Q. What is the difference between Australia Day and Canada Day?
At dinner, James asked me this question. By now, I am used to my husband asking me awkward questions when I have my mouth full of linguine. I have also learned that I am unfortunately unlikely to get away with 'Mrrf' as an answer.
So, what exactly is the difference? Well, not much, apart from the obvious bits: flag, day, month, country, large bouncing marsupial, small determined chewing mammal, mate!, eh?, and degrees of mild social difference aside.
Canadians celebrate the anniversary of the British North America Act, which formed the Dominion of Canada in 1867; Australians celebrate the anniversary of the First Fleet's arrival (essentially the first moment of what became the nation), as James said in his previous post.
But here's the jazz. Both celebrations are in mid-summer, they're national holidays involving picnics, beer, sunburn, barbeques, going to the cottage/the beach, and an unusual preponderance of flags.
At sundown there will be fireworks. The Prime Minister, in a ceremony of tact, names a carefully-selected group of national 'heros' who promptly turn around and use the media time to criticise the government's policy on immigration/health care/aboriginal and native rights or the environment.
Children and adults wave flags and sport inaccurate renditions of same flag (if we can see through the sun-screen smears) on one or both or all cheeks. More sausages char as barbeques go up in a swirl of smoke. (Headache tablet and antacid sales are healthy the following day.) Music festivals. Street parties. Protests, particularly about our Commonwealth heritage and uncomfortably memorable moments in the treatment of indigenous peoples. Citizenship ceremonies and the handing out of certificates and trees in little pots, soon to languish in backyards everywhere. It's all there.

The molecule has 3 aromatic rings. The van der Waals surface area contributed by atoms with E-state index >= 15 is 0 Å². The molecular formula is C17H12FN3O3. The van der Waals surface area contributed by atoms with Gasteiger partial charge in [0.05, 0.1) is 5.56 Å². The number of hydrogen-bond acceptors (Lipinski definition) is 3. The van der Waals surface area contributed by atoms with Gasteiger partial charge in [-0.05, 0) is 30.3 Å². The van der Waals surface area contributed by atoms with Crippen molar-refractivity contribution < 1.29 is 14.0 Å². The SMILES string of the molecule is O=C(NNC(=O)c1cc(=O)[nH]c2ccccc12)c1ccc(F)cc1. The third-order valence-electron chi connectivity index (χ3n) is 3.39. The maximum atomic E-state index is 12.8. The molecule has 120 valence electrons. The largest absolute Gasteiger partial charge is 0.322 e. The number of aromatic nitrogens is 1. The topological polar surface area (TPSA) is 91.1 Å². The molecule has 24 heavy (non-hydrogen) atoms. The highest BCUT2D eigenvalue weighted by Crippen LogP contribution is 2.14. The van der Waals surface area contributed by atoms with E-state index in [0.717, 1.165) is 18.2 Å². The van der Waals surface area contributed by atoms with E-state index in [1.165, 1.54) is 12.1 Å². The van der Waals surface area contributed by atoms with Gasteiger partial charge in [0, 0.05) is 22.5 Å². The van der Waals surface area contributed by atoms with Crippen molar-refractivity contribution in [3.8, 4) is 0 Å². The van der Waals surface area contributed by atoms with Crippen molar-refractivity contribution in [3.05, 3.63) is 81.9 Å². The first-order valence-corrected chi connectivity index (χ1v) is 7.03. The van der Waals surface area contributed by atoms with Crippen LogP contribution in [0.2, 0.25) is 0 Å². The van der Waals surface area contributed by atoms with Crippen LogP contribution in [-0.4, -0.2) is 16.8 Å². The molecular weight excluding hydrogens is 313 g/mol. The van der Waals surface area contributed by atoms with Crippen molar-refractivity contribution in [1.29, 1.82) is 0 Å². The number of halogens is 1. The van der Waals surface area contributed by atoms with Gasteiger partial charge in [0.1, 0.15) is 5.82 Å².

The differences? A few. The Australian flag is older, has more colours (so I was reliably informed), and is, I suspect, harder to accurately depict in face paint - never having tried it myself. Pavlovas versus pancakes. Beach cricket vs softball. Parched plains versus Great White North. (Great White Shark versus Growling Grizzly Bear -- but don't believe the locals, they wouldn't know what to do if they saw the real thing, really.)
That's about it, but here's one final difference: if a Canadian were to take offense because I said they were basically the same festival, I would probably never know because they would be so polite, tactful and overtly nice about it ('Just smile, Cathy.' - 'I am, Doug!')
But if I'd annoyed an Aussie, on the other hand, I'd hear about it. 'Wotcha, mate?' They'd probably crack a grin and settle in for the favourite national sport: having a bluey (a barney, a ruck; a fight). Great White what?